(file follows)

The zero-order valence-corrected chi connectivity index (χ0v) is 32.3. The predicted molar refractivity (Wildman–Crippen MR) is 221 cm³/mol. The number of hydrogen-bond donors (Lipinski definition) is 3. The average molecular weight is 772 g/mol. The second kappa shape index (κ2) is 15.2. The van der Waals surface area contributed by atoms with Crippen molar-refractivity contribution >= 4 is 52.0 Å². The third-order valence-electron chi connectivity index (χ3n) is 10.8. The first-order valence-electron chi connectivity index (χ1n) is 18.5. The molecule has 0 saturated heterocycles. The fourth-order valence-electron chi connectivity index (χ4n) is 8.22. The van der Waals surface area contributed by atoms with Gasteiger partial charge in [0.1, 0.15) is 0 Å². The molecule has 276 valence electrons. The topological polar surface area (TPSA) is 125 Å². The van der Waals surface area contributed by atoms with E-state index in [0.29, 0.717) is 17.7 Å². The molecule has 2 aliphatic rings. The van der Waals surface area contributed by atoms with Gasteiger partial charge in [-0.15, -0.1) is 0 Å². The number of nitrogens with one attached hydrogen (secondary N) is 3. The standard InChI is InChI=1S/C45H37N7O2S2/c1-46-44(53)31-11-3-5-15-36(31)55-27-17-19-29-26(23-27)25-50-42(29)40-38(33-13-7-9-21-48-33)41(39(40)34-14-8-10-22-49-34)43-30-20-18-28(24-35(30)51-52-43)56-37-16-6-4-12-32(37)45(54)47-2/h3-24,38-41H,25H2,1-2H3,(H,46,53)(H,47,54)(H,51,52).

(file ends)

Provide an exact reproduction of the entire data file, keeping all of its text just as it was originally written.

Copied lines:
The zero-order valence-corrected chi connectivity index (χ0v) is 32.3. The predicted molar refractivity (Wildman–Crippen MR) is 221 cm³/mol. The number of hydrogen-bond donors (Lipinski definition) is 3. The average molecular weight is 772 g/mol. The second kappa shape index (κ2) is 15.2. The van der Waals surface area contributed by atoms with Crippen molar-refractivity contribution >= 4 is 52.0 Å². The third-order valence-electron chi connectivity index (χ3n) is 10.8. The first-order valence-electron chi connectivity index (χ1n) is 18.5. The molecule has 0 saturated heterocycles. The fourth-order valence-electron chi connectivity index (χ4n) is 8.22. The van der Waals surface area contributed by atoms with Gasteiger partial charge in [0.1, 0.15) is 0 Å². The molecule has 276 valence electrons. The topological polar surface area (TPSA) is 125 Å². The van der Waals surface area contributed by atoms with E-state index in [0.29, 0.717) is 17.7 Å². The molecule has 2 aliphatic rings. The van der Waals surface area contributed by atoms with Gasteiger partial charge in [-0.15, -0.1) is 0 Å². The number of nitrogens with one attached hydrogen (secondary N) is 3. The standard InChI is InChI=1S/C45H37N7O2S2/c1-46-44(53)31-11-3-5-15-36(31)55-27-17-19-29-26(23-27)25-50-42(29)40-38(33-13-7-9-21-48-33)41(39(40)34-14-8-10-22-49-34)43-30-20-18-28(24-35(30)51-52-43)56-37-16-6-4-12-32(37)45(54)47-2/h3-24,38-41H,25H2,1-2H3,(H,46,53)(H,47,54)(H,51,52).